Last month, a letter co-signed by Professor Judith Butler offered clarity on why the co-opting of LGBT+ lessons into Prevent is so problematic. The media seem to have overlooked that the original protests in Birmingham were over the lessons’ inclusion in the schools strategy to “reduce radicalisation”, a move that “suggests a colonial ‘civilising’ attitude towards Muslim communities, and contributes to a harmful and inaccurate stereotype of an uncivilised and intolerant Muslim culture”. I urge everyone to read and share the letter that argues that “we must connect our struggles against homophobia, biphobia and transphobia to the fight against racism”.
Prevent Targets the Left and Extinction Rebellion
LGBT+ and Prevent
The revelations of more fake civil societies being created by the Home Office continue and we’ve received little assurance that the supposedly Independent Review of Prevent will actually be independent.
An Alternative to Prevent
Thankfully, Asim Qureshi proposes how we might move Beyond Prevent, towards a society without counter-extremism, in his article on the Transnational Institute’s report on Leaving the War on Terror: A Progressive Alternative to Counter-Terrorism Policy.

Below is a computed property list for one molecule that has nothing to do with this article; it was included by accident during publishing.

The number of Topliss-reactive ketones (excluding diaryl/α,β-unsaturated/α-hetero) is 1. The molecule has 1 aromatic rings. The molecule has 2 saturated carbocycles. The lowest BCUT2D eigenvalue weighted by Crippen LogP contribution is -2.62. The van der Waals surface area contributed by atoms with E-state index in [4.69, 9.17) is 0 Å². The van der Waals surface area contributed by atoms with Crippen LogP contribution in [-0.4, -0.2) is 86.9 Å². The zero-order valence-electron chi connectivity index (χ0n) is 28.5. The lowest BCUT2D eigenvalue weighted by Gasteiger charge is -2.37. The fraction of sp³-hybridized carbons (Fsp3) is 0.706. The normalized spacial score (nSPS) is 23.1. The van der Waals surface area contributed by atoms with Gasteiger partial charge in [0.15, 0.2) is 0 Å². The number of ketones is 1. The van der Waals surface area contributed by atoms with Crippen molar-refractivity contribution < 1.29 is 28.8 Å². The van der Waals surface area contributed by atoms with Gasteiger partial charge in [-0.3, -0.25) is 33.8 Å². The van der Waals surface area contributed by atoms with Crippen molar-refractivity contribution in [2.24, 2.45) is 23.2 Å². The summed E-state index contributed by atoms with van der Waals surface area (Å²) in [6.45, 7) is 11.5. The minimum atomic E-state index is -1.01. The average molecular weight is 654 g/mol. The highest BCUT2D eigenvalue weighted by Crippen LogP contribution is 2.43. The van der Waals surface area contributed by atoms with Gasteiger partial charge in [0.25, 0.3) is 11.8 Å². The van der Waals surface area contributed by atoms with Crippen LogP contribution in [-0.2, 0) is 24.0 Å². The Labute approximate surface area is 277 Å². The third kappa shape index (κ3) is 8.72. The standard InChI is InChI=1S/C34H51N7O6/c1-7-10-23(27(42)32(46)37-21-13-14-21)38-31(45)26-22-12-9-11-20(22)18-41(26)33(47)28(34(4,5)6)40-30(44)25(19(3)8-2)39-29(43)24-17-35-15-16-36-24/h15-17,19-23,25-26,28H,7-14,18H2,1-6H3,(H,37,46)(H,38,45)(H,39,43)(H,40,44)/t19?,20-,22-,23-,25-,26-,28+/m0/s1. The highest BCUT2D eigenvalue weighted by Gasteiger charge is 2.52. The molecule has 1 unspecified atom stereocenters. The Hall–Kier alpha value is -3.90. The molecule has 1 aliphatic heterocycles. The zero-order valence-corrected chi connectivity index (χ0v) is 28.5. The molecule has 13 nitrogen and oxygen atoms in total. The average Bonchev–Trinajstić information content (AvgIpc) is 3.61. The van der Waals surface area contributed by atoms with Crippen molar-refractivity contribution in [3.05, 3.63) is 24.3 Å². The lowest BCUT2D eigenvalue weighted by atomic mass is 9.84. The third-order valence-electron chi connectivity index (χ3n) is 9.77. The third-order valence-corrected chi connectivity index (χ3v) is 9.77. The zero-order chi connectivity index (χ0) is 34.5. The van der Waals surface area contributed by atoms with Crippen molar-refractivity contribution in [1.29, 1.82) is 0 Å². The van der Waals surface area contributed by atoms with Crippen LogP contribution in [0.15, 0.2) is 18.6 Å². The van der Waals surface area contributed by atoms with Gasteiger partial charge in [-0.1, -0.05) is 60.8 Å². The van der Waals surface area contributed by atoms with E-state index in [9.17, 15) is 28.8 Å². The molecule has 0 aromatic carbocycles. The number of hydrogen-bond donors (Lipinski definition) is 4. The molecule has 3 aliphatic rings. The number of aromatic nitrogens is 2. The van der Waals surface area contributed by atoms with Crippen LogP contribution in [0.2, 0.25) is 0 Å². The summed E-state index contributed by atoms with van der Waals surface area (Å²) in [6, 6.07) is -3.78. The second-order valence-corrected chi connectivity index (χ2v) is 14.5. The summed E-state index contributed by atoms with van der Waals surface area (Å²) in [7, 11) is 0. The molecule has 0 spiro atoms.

Finally, we’ve now moved on to Countering Hateful Extremism!
This will be explored further next month, but the Commission for Countering Extremism published the findings of their “evidence drive” and have signalled a move to a new agenda to “Counter Hateful Extremism“. This is clearly the latest move to try and get anti-democratic counter-extremism agendas accepted. Countering Violent Extremism (CVE) was sidelined from Government strategy, as behaviour that indicates a violent threat is already covered by the criminal law. And, Counter Extremism (CE) is now accepted by the Commission as being too broad to be workable. So, now they are having a go with Countering Hateful Extremism (CHE). SPOILER: it’ll take a year or so until it will have to be accepted that this is already covered by the work on hate crime carried out by the Crown Prosecution Service.
The So-Called “Independent” Reviewer of Prevent
The Government’s choice of reviewer for Prevent was announced last month and has already been met with the threat of legal challenge from Rights Watch (UK). Lord Carlile’s appointment is an extraordinary move as he has previously stated that he “may be somewhat biased towards” Prevent and has expressed his “considered and strong support” for the strategy. With Lord Carlile having been a member of the Prevent oversight board as recently as December last year and having overseen the first review of Prevent, it’s hard to see how the Government came to the conclusion that anyone could accept him as “independent”.